Sunday, June 9, 2013

This little wild life

 
We had an unexpected visitor again. While the husband and oldest daughter got ready for the school bus, a passerby alerted them to a little robin fledgling that had fallen out of its nest. The nest was so high above the middle of our road, in a tree.
  
We knew that without a cherry-picker truck, we wouldn't be able to return the baby to the nest, which is Plan A in a situation like this.  The fledgling was shivering, wet and silent. I took him or her inside in a small box, warmed him up under a lamp and fed him a few earthworms. At that point, we started hearing some little bird noises and (s)he eventually moved away from the warm light a little.
 I called a local wildlife clinic for advice and they instructed me to place the baby robin in a nearby tree or shrub. I fashioned a small shelter and stuck the whole box into the apple tree nearest to the original nest. Now to stalk the situation.... we hoped to see mom or dad come and feed the youngster, who in a few short days, should be able to fly.
 
Throughout the day, we could hear the baby bird chirp, but we didn't see any adults... and then, oh dear. Storm Andrea came through. Big, windy and very wet. I woke up from the wind at night, thinking it was a train, it was so loud. I was thinking of that baby bird out in the wet and cold. The next morning, before the kids were up, I went to check. First thing I found was the original birds' nest knocked down by the high winds. Then, I peeked into the cardboard box and this is what I saw (hard photo to take, trying not to intrude):
   The bird had made it through the night and had its eyes open (except when I took the picture, of course). (S)he had moved over from the spot under the roof, and I saw a lot of droppings. So far so good! We saw robins near it, but didn't observe anyone attending to the baby. From the fact that the fledgling was active and pooping, and knowing birds that age need to eat every 20 minutes or so, we suspected that he was being taken care of. The storm had passed and it was a warm, sunny day.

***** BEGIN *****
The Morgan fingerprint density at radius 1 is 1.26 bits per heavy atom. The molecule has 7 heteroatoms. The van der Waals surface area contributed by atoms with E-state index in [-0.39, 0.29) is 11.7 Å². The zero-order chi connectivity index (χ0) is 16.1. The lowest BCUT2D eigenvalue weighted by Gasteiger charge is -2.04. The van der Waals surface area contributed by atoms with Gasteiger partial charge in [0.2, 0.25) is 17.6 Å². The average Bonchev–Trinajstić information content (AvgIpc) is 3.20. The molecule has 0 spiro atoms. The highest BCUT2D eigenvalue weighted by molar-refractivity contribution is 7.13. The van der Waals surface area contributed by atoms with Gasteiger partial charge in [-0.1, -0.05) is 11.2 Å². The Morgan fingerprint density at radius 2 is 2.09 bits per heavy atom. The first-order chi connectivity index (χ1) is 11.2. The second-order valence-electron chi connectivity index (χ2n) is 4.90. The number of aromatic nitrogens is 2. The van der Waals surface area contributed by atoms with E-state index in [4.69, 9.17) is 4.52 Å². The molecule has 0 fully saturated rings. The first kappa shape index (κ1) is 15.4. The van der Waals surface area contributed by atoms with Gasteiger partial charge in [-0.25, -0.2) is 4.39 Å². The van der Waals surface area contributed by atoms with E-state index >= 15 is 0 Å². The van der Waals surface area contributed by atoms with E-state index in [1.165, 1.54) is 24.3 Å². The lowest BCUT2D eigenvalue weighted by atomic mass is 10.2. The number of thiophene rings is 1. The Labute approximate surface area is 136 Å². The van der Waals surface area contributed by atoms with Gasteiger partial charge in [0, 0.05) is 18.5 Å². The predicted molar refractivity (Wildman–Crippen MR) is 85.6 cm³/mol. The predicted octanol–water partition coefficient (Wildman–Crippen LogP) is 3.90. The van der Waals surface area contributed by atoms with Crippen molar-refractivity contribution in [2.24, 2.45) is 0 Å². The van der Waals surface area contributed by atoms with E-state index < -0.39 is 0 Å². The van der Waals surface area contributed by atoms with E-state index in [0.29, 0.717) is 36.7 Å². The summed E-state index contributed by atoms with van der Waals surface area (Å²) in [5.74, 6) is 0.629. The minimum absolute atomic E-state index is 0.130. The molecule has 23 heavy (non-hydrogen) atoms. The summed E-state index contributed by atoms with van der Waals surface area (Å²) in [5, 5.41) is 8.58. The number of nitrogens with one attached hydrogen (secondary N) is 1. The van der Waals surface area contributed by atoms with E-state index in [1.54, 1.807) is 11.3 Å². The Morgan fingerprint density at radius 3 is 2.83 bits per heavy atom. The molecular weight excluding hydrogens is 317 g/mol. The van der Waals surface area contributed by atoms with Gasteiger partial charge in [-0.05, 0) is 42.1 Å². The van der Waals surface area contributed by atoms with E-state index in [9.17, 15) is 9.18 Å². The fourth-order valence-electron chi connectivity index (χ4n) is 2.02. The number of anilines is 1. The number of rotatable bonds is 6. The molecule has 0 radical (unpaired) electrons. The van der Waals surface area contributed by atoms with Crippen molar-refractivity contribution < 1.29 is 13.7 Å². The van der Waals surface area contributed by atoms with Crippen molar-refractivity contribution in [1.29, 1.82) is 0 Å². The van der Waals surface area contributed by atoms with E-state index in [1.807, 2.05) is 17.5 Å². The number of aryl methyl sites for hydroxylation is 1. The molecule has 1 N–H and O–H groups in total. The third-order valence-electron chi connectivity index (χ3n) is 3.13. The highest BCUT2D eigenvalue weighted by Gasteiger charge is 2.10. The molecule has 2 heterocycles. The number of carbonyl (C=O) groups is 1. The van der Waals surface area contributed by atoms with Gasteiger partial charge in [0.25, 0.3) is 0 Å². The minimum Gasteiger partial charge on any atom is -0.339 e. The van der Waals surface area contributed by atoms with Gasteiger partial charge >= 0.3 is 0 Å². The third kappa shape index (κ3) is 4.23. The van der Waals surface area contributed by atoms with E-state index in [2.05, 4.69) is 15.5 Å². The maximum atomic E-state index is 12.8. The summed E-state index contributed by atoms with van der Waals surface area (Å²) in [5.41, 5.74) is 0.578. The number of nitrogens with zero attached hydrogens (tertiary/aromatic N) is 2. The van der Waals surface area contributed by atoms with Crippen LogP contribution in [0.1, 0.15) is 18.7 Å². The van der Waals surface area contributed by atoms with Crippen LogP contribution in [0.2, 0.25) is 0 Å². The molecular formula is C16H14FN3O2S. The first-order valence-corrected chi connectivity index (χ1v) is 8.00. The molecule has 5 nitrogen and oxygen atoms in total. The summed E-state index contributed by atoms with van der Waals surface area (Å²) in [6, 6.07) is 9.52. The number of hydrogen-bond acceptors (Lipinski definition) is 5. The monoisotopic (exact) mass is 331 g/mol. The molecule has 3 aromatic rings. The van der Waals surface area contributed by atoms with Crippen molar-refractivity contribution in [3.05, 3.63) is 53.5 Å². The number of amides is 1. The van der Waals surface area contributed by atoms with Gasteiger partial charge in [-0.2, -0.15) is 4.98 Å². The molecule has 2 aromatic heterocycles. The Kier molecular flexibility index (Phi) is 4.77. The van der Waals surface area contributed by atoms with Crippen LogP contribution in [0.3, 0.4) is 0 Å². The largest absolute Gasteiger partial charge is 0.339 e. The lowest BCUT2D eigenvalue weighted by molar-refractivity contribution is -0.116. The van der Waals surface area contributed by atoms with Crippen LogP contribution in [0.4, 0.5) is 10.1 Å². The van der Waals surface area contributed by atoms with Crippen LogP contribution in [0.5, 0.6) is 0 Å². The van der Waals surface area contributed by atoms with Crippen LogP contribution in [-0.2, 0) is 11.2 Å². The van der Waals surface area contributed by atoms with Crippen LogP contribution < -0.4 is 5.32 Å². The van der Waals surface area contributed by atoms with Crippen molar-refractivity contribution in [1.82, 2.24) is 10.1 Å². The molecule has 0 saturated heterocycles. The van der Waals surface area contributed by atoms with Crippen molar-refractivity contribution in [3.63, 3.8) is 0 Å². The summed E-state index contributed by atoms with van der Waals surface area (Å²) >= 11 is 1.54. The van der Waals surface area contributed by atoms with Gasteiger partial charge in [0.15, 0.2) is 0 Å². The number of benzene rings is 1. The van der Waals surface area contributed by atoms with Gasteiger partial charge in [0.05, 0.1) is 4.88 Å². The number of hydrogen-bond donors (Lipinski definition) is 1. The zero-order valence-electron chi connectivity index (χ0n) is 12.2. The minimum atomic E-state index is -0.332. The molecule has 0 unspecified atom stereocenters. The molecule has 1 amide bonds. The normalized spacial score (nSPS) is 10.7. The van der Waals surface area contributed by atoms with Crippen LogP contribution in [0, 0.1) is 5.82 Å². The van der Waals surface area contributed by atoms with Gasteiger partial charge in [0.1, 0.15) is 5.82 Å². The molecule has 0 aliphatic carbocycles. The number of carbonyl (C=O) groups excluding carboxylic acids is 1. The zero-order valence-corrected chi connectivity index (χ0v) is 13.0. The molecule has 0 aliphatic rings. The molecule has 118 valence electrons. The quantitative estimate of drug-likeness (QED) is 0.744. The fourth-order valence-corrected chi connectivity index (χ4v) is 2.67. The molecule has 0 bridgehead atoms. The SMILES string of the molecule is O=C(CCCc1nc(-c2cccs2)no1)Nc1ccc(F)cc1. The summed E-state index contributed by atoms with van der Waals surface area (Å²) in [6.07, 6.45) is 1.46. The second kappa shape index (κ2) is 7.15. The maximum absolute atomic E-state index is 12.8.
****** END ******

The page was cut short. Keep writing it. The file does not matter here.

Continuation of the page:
Another 24 hours later, I checked in the early morning on my way to swim, and found the fledgling sitting there, plump and happy looking. After I came back from my swim, much excitement in the driveway:

There it was sitting on the edge of the box, taking in the world. We went to church and came back a few hours later to an empty nest box. Someone had learned to fly and taken off into the big wild world. Good luck! Have a strawberry, it's on the house.


4 comments:

  1. The last picture, the last sentence... are the best !

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  2. Thank you! I love such stories, and such people too, those who risk their lives stopping in the road to pick up the snapping turtles crossing. All little lives count!

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  3. Meredith/GreenCircleGroveJune 19, 2013 at 10:26 AM

    Yay! Love the story. I'm glad it had a happy ending.

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